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15 gauge vs. 16 gauge

tals's picture

Hello everyone:

I'm a longtime reader, and now a firsttime poster to this forum.

I have read numerous threads about the different finish nailer pro's and con's, but I have never seen anyone discuss what type of carpenters prefer what type of nailer. Or for that matter, the kinds of jobs that are better suited to which gauge gun and nail.

Any thoughts would be appreciated,


(post #121961, reply #1 of 9)

Hello JonnyP.

I'm new here!

Seems everyone carries 16 gauge nails,(handy if you travel). The only 15 gauge I know of, is the Bostich FN nailer.

(post #121961, reply #2 of 9)

I've seen 15g in about every possible brand of gun.


(post #121961, reply #3 of 9)

I really don't see the fuss.  I've had a large crew of trim and cabinet men working for me for 14 years now, and I've seen a lot of work done with both 15g and 16g nails.  None of the work has failed because of wire nail thickness.

For trim and cabinets, either will do.  The 15g we use most often are for Porter Cable guns.  They come straight in the clip.  The 16g we use most of are for Porter Cable and Senco guns.  They come in an angled clip and are inchangable between the two brands of guns. 

It really comes down to what style of gun do you feel most comfortable shooting.  A gun with straight clips or a gun with angled clips.  I prefer the angled because that's what I started out with.  But my 18g are all straight.  Oh, and don't forget the 23g micro pinner.  What a sweet gun.  Great for small delicate mouldings or returns.

In my opinion, the wire size between 15g and 16g is so miniscule as to render the argument moot.  But people will argue anything.

Ed. Williams

(post #121961, reply #4 of 9)

Thanks for the replys guys:

The point about the thickness is accurate to me, but you wouldn't believe how many people tell me otherwise. I have done an experiment with hand nailing 2" 16 ga. nails and 2" 15 ga. ones, and the 15 ga. are less susceptible to bending and seem to perform more like hand drive finish nails (2d?). Whether or not that translates to greater shear strength or pullout resistence, I don't know.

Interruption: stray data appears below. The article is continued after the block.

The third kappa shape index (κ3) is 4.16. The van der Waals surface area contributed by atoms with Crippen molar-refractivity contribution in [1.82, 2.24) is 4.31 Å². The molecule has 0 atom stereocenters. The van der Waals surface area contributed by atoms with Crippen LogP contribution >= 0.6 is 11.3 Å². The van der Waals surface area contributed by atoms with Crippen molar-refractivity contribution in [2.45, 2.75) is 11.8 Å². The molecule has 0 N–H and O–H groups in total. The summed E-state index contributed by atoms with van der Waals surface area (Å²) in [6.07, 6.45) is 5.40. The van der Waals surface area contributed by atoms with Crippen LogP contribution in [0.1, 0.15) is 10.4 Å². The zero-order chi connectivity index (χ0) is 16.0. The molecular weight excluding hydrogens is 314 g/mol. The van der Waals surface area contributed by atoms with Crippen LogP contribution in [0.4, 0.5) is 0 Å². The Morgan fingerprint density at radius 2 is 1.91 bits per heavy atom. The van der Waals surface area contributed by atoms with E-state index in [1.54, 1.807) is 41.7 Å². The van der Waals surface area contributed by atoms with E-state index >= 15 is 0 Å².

I have had some awkward situations with positioning a PC 16 ga. gun on inside crown corners. The comfort level is a consideration for me as well.

My desire is to get the most versatile gun for the money. I do remodeling, so I'm not strictly a trim carpenter. Nor do I have to bang out trim work on a super fast production schedule.

Along with versatility, I want quality, and I've recently come to feel that my PC gun is lacking in that area. I started out with a PC trio of guns: framer, 16 ga, and 18 ga. After a few years I replaced the framer with a Paslode 350, and the difference is night and day in terms of feel and sense of quality. That "upgrade" is what I'm looking for now.

Please keep the comments coming.


(post #121961, reply #5 of 9)

I like the 15ga. better for exterior trim work.

A bit more beef for the weather.

(post #121961, reply #6 of 9)

Id go with a 15 guage, I have an old senco sfn1 and a sfn40 and never have problems. The old one has been rebuilt 1 time in 10 years or so and I bought it used. Then id get an 18 guage that shoots to two inches or more and that would bypass the 16 guage. That would be the most versatile combo in my opinion.

(post #121961, reply #9 of 9)

Have you considered the 16 guage Paslode Impulse.  Sounds like it might fit your needs well.  Available in both straight and angled.  I prefer the feel angled. 

(post #121961, reply #7 of 9)

15 ga for door jambs and 18 for everthing else, all i ever use except for a 23 ga for cabinet trim

caulking is not a piece of trim

caulking is not a piece of trim

(post #121961, reply #8 of 9)

Yeah, what Steve said.